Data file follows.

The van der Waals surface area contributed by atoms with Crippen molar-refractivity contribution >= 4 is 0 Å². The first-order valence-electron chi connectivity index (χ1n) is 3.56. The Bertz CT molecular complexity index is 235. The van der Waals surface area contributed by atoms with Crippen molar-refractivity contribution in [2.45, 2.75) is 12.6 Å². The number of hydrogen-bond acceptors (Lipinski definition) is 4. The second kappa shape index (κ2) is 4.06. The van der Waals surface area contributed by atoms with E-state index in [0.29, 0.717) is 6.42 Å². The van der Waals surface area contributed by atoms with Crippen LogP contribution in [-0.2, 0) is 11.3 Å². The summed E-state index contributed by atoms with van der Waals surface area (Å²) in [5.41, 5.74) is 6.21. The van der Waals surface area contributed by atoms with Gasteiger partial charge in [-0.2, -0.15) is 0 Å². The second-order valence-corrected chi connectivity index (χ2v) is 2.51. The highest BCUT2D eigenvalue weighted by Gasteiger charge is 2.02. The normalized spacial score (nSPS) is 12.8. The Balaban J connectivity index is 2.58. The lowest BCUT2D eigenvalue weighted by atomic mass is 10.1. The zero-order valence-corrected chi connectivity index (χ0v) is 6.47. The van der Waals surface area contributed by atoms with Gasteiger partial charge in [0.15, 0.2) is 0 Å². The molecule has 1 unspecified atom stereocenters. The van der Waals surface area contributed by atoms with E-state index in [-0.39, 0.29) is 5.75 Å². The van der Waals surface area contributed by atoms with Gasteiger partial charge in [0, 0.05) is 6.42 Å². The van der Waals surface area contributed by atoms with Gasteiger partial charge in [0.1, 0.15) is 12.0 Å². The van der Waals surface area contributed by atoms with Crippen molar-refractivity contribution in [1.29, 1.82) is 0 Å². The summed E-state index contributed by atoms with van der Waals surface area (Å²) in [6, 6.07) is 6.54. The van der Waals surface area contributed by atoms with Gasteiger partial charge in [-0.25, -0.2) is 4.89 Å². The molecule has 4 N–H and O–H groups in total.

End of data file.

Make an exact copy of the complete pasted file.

The van der Waals surface area contributed by atoms with Crippen molar-refractivity contribution >= 4 is 0 Å². The first-order valence-electron chi connectivity index (χ1n) is 3.56. The Bertz CT molecular complexity index is 235. The van der Waals surface area contributed by atoms with Crippen molar-refractivity contribution in [2.45, 2.75) is 12.6 Å². The number of hydrogen-bond acceptors (Lipinski definition) is 4. The second kappa shape index (κ2) is 4.06. The van der Waals surface area contributed by atoms with E-state index in [0.29, 0.717) is 6.42 Å². The van der Waals surface area contributed by atoms with Crippen LogP contribution in [-0.2, 0) is 11.3 Å². The summed E-state index contributed by atoms with van der Waals surface area (Å²) in [5.41, 5.74) is 6.21. The van der Waals surface area contributed by atoms with Gasteiger partial charge in [-0.2, -0.15) is 0 Å². The second-order valence-corrected chi connectivity index (χ2v) is 2.51. The highest BCUT2D eigenvalue weighted by Gasteiger charge is 2.02. The normalized spacial score (nSPS) is 12.8. The Balaban J connectivity index is 2.58. The lowest BCUT2D eigenvalue weighted by atomic mass is 10.1. The zero-order valence-corrected chi connectivity index (χ0v) is 6.47. The van der Waals surface area contributed by atoms with Gasteiger partial charge in [0.15, 0.2) is 0 Å². The molecule has 1 unspecified atom stereocenters. The van der Waals surface area contributed by atoms with E-state index in [-0.39, 0.29) is 5.75 Å². The van der Waals surface area contributed by atoms with Gasteiger partial charge in [0, 0.05) is 6.42 Å². The van der Waals surface area contributed by atoms with Gasteiger partial charge in [0.1, 0.15) is 12.0 Å². The van der Waals surface area contributed by atoms with Crippen molar-refractivity contribution in [1.29, 1.82) is 0 Å². The summed E-state index contributed by atoms with van der Waals surface area (Å²) in [6, 6.07) is 6.54. The van der Waals surface area contributed by atoms with Gasteiger partial charge in [-0.25, -0.2) is 4.89 Å². The molecule has 4 N–H and O–H groups in total.